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The New Faces of Christianity: Believing the Bible in the Global South [Hardcover]

By Philip Jenkins (Author)
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Pages   272
Est. Packaging Dimensions:   Length: 9.48" Width: 6.34" Height: 0.94"
Weight:   1.16 lbs.
Binding  Hardcover
Release Date   Sep 1, 2006
Publisher   Oxford University Press
ISBN  0195300653  
EAN  9780195300659  

Availability  0 units.

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Hardcover $ 74.00 $ 62.90 55816
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Item Description...
In his much-acclaimed Next Christendom, Jenkins called attention to the explosive growth of Christianity in parts of Africa, Asia, and Latin America. Now he more carefully examines what these "southerners" believe and practice---from a strong dependence on the Bible to socially liberating movements.

Publishers Description
Named one of the top religion books of 2002 by USA Today, Philip Jenkins's phenomenally successful The Next Christendom permanently changed the way people think about the future of Christianity. In that volume, Jenkins called the world's attention to the little noticed fact that Christianity's center of gravity was moving inexorably southward, to the point that Africa may soon be home to the world's largest Christian populations. Now, in this brilliant sequel, Jenkins takes a much closer look at Christianity in the global South, revealing what it is like, and what it means for the future.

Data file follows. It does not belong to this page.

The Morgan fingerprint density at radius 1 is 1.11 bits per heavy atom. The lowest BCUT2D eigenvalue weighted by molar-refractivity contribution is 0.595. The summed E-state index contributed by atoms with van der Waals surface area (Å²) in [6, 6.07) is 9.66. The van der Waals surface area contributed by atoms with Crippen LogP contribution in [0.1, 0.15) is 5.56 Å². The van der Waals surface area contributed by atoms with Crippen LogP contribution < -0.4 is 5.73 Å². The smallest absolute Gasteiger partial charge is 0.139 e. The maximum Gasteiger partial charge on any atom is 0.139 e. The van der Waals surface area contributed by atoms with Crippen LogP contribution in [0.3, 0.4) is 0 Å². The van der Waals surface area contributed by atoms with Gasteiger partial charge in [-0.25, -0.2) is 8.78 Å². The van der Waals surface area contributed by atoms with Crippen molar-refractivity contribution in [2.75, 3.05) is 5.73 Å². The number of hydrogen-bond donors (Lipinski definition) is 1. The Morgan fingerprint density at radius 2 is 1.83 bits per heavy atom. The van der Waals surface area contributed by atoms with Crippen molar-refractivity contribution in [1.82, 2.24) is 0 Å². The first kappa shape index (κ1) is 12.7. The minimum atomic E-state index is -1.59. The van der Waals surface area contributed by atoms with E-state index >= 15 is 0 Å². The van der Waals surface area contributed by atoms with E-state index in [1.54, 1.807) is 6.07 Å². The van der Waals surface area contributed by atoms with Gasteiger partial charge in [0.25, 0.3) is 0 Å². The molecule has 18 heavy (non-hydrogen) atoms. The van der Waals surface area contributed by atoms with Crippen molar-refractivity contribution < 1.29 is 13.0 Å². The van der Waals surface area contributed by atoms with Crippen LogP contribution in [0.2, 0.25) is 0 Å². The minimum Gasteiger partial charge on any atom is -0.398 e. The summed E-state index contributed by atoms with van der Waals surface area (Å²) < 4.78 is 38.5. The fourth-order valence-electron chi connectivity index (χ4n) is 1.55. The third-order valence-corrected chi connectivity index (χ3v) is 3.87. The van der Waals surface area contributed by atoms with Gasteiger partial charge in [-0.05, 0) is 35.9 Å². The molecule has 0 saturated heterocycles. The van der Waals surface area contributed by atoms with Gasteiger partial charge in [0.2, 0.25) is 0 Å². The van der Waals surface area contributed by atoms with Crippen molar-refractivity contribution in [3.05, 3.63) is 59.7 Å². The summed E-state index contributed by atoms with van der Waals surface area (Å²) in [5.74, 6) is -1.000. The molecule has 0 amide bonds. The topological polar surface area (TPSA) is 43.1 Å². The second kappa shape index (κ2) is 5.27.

The faith of the South, Jenkins finds, is first and foremost a biblical faith. Indeed, in the global South, many Christians identify powerfully with the world portrayed in the New Testament--an agricultural world very much like their own, marked by famine and plague, poverty and exile, until very recently a society of peasants, farmers, and small craftsmen. In the global South, as in the biblical world, belief in spirits and witchcraft are commonplace, and in many places--such as Nigeria, Indonesia, and Sudan--Christians are persecuted just as early Christians were. Thus the Bible speaks to the global South with a vividness and authenticity simply unavailable to most believers in the industrialized North.
More important, Jenkins shows that throughout the global South, believers are reading the Bible with fresh eyes, and coming away with new and sometimes startling interpretations. Some of their conclusions are distinctly fundamentalist, but Jenkins finds an intriguing paradox, for they are also finding ideas in the Bible that are socially liberating, especially with respect to women's rights. Across Africa, Asia, and Latin America, such Christians are social activists in the forefront of a wide range of liberation movements.